Why I Still Choose the Church

There’s a little white hilltop church in an Ohio mill town where everything used to be right with the world. In that sanctuary, with wooden beams stretching overhead and stained glass light laying like a patchwork quilt across my lap, I was known. I was Jim’s granddaughter, Jo’s firstborn, a kid who sang solos in the Christmas pageant and ate Mrs. Tillery’s homemade cookies in the basement with the youth group.

The night I was baptized, my grandfather prayed a blessing over me. I don’t remember what he said, but his words wrapped my seven-year-old heart in settled safety, and I knew being a Christian was the best thing in the whole world.

I didn’t understand then how Christians can fail, how we can tear into each other with gossip and accusations and silence and ignorance. How the Good Shepherd’s sheep can turn green pastures into trampled battlefields and people who claim the name of Jesus can make terrible, harmful choices.

The global Church, the whole worldwide community of Jesus’ followers, can be such an ugly mess. And it doesn’t take much delving into Church history to learn it’s been that way since the beginning.

I’ve been part of congregations from across the denominational and cultural spectrum, and every one of them has struggled in some way. So I get it. I understand why so many of my childhood friends have walked away — if not from their faith entirely, at least from the company of other Christians. I’ve been bitten by enough sheep to be a little skittish about the rest of the flock, too.

In some tough seasons I’ve needed to leave certain destructive relationships and congregations, and I’ve been tempted a few times to just keep walking on past Christian community altogether. But I can’t. I won’t. And here’s why:

  1. Christian life IS community life.

We each need to have our own private, growing relationship with God, but the idea that individual faith is good enough on its own is a modern, Western concept that isn’t reflected in our history or in other cultures. Yes, Jesus loves me, but he doesn’t just love me; he loves us. Together.

There’s a reason we’re called “the body of Christ” (2 Corinthians 12:12-27). God has put us together — even the most tender, embarrassing, and frustrating parts — and we can’t function the way we’re designed to if we don’t stay connected to other parts of the body.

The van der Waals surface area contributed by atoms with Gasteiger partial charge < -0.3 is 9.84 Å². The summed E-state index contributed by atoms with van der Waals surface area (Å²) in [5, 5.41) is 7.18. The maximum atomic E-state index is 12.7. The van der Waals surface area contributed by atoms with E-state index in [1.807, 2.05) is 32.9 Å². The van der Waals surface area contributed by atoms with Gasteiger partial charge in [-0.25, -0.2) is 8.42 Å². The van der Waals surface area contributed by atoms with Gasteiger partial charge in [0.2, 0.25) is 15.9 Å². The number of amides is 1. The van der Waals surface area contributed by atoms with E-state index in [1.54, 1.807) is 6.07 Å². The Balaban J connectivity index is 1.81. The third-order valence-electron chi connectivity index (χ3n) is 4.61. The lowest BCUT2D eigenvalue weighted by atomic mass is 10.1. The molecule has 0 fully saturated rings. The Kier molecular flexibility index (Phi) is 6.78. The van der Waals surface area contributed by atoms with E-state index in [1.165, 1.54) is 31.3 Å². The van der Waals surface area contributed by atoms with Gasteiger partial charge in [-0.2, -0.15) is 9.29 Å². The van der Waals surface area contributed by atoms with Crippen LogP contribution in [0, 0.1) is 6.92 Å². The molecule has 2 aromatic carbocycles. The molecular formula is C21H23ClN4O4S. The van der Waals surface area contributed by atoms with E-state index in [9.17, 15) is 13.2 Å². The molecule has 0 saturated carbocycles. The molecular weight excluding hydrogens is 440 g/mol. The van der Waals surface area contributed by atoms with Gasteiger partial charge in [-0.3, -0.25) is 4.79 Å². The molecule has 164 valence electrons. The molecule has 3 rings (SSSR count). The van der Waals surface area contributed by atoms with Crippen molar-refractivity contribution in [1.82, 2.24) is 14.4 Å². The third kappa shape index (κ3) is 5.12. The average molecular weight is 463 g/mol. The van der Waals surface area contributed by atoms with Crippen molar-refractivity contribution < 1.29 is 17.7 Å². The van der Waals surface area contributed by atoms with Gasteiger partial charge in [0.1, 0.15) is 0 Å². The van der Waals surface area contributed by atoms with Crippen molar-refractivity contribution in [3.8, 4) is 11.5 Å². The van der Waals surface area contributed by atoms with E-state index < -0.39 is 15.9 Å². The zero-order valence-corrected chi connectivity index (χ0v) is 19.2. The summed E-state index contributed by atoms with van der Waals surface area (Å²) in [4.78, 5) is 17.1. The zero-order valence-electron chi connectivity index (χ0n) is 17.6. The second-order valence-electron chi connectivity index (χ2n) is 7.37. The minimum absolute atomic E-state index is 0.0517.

1. God’s not done with us.

Middle age has impacted my body in some rather, well, middle age-y kind of ways, and some days I wish I could trade it in for a model with less wear and tear. But I’m not going to stop caring for it just because parts of it refuse to behave. I’m not done with it yet!

And God’s not going to stop caring for the body of Christ either, because he’s not done with us. I’ve always loved Philippians 1:6: “I am sure of this, that he who started a good work in you will carry it on to completion until the day of Christ Jesus” (CSB). We may have a long way to grow, but God’s not going to lose his patience with us along the way. He’s always in the process of transforming his people (even the most stubborn ones), drawing us into freedom from sin, hypocrisy, and division until we’re whole and healed in eternity.

  1. Jesus loves the Church.

If someone is unkind to my husband or kids, they’re probably not a close friend of mine. My real friends care about what matters to me. And if we love Jesus, we’re going to care about what matters to him. The Church doesn’t just matter to him — we’re depicted as his bride, his beloved who he gave his life to rescue and restore (Ephesians 5:25-27, Revelation 19:7-8).

And this is where the rubber is meeting the road for me right now: Our home church in the Carolinas, a sweet haven for our family for the past nine years, has just hit a painful, turbulent patch. It’s hard. Really hard. My emotions are all over the place and I’m overwhelmed by how sin has stolen trust from our community and devastated people I love. The road through this will probably be messy, full of loss and hard work before we see restoration.

But I’m not going anywhere. I still choose the Church. I still choose my church.

And the day is coming when all really will be right with the world, when every wound will be healed and sin will have no more impact. The entire Church, from every corner of the world and every minute of history, will stand before God, clear-eyed and beloved and whole. We will stand together.

2 Comments

  1. Laura
    Jul 28, 2021

    Thank you, Beth. Excellent points, well spoken, and timely!

    • Beth
      Jul 29, 2021

      Thank you, Laura!

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